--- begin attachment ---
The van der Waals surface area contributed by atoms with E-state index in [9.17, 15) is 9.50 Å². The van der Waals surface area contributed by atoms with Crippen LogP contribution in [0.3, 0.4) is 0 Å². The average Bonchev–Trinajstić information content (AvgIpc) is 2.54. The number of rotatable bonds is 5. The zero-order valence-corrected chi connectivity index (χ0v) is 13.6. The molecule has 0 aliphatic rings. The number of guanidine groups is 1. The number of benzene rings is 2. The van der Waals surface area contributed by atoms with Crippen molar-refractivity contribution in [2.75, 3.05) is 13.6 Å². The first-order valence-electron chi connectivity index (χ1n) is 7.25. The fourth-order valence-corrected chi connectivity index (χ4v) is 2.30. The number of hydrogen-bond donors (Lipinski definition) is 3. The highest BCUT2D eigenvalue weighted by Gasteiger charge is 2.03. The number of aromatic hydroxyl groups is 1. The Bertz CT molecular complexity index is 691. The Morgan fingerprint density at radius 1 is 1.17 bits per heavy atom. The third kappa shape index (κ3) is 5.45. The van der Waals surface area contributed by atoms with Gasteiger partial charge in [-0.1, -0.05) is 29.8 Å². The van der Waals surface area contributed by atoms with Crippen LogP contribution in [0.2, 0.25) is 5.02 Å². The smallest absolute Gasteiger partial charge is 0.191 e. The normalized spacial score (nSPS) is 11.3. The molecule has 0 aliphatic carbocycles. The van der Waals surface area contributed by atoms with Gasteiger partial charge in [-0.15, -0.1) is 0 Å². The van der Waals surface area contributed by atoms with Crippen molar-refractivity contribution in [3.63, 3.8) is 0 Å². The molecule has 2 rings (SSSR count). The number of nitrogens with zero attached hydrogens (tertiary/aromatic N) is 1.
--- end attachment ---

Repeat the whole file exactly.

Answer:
The van der Waals surface area contributed by atoms with E-state index in [9.17, 15) is 9.50 Å². The van der Waals surface area contributed by atoms with Crippen LogP contribution in [0.3, 0.4) is 0 Å². The average Bonchev–Trinajstić information content (AvgIpc) is 2.54. The number of rotatable bonds is 5. The zero-order valence-corrected chi connectivity index (χ0v) is 13.6. The molecule has 0 aliphatic rings. The number of guanidine groups is 1. The number of benzene rings is 2. The van der Waals surface area contributed by atoms with Crippen molar-refractivity contribution in [2.75, 3.05) is 13.6 Å². The first-order valence-electron chi connectivity index (χ1n) is 7.25. The fourth-order valence-corrected chi connectivity index (χ4v) is 2.30. The number of hydrogen-bond donors (Lipinski definition) is 3. The highest BCUT2D eigenvalue weighted by Gasteiger charge is 2.03. The number of aromatic hydroxyl groups is 1. The Bertz CT molecular complexity index is 691. The Morgan fingerprint density at radius 1 is 1.17 bits per heavy atom. The third kappa shape index (κ3) is 5.45. The van der Waals surface area contributed by atoms with Gasteiger partial charge in [-0.1, -0.05) is 29.8 Å². The van der Waals surface area contributed by atoms with Crippen LogP contribution in [0.2, 0.25) is 5.02 Å². The smallest absolute Gasteiger partial charge is 0.191 e. The normalized spacial score (nSPS) is 11.3. The molecule has 0 aliphatic carbocycles. The van der Waals surface area contributed by atoms with Gasteiger partial charge in [-0.15, -0.1) is 0 Å². The van der Waals surface area contributed by atoms with Crippen molar-refractivity contribution in [3.63, 3.8) is 0 Å². The molecule has 2 rings (SSSR count). The number of nitrogens with zero attached hydrogens (tertiary/aromatic N) is 1.